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Rich Hill

Rich Hill

Not rated, 91 min. Directed by Andrew Droz Palermo, Tracy Droz Tragos.

REVIEWED By Josh Kupecki, Fri., Aug. 22, 2014

The former coal mining town of Rich Hill, Mo., is one of those blink-and-you’ll-miss-it towns that litter the byways and highway exits of the American landscape, a reminder of past economic growth gone to seed. Offering a microcosmic view of the increasing poverty afflicting the country, the filmmakers direct their lens on three boys growing up in this impoverished community in the doc Rich Hill. Granted unfettered access to the boys’ lives, the film is more meditative and thoughtful than the usual handwringing exercises that occupy the “look at these poor people” subgenre, but ultimately, it's unable to transcend its trappings.

We first meet Andrew, an optimistic 13-year-old who lives with his nearly bedridden mother, unemployed handyman father, and his twin sister. Andrew seems the most self-aware of his reality, but refuses to give up on a better life. Harley, 15, is trying to get out of the shadow of a horrific assault by his stepfather which ultimately sent his mother to prison. Living with his grandmother, he is a chronic truant at school, has unsurprising anger issues, and unfortunately, fanciful goals about his future. Finally, there is Appachey, a 12-year-old who has been diagnosed with a cavalcade of learning disorders. He spends his days skating around town, fighting with his mom, and smoking heavily. Dreaming of one day teaching art classes in China, Appachey seems mostly ignored by his family (he has an indeterminate number of sisters, his dad left when he was 6); at one point, his mother tells him that it’s his choice to take his medication or not. There are varying schools of thought on parenting, but I would hazard that leaving important medical direction to children is not among them.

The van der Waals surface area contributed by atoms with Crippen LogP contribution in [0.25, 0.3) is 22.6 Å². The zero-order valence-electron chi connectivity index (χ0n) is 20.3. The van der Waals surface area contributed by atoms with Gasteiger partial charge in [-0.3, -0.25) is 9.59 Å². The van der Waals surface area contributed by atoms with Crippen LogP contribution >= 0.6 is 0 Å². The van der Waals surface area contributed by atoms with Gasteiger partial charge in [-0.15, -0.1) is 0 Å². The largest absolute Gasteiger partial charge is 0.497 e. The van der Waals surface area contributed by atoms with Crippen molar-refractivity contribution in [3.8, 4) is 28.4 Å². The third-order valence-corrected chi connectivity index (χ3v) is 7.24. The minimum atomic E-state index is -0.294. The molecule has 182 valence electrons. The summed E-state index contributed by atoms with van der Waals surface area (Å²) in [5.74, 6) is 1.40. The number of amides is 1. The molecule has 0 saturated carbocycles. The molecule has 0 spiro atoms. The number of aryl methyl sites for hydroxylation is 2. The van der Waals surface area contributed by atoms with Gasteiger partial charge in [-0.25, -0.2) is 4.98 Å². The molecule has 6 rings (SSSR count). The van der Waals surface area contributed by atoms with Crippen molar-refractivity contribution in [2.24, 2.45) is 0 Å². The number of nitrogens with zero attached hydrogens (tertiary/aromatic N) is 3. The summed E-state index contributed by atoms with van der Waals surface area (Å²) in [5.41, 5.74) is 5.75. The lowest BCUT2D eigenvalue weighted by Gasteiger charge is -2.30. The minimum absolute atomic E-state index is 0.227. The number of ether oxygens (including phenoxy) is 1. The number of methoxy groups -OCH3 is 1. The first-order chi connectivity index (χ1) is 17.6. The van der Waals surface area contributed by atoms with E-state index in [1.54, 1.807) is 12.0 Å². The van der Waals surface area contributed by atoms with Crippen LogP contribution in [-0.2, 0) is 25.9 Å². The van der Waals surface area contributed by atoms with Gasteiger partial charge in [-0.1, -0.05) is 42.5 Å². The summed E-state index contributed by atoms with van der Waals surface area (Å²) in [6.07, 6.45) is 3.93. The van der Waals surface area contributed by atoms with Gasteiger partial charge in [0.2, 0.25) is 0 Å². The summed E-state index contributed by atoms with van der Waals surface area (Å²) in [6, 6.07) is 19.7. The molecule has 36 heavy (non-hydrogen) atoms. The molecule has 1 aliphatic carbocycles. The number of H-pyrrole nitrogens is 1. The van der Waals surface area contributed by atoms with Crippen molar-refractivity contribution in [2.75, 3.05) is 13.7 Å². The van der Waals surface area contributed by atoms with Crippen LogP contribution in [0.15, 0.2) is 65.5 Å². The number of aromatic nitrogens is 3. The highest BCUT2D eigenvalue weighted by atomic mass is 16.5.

It’s grim stuff, to be sure, but cousins Palermo and Tragos have made a film that borders on rhapsodizing the often miserable conditions and circumstances of these boys’ lives. Constantly lingering on the clutter and trash that surround them, the film tries to attain the feeling of some poverty tone poem, using magic-hour idyll in lieu of emotional resonance that’s straight out of the Terrence Malick playbook. Rich Hill attempts to lay bare these kids’ lives, striving for gentle intimacy, but the result feels more like arthouse pandering.


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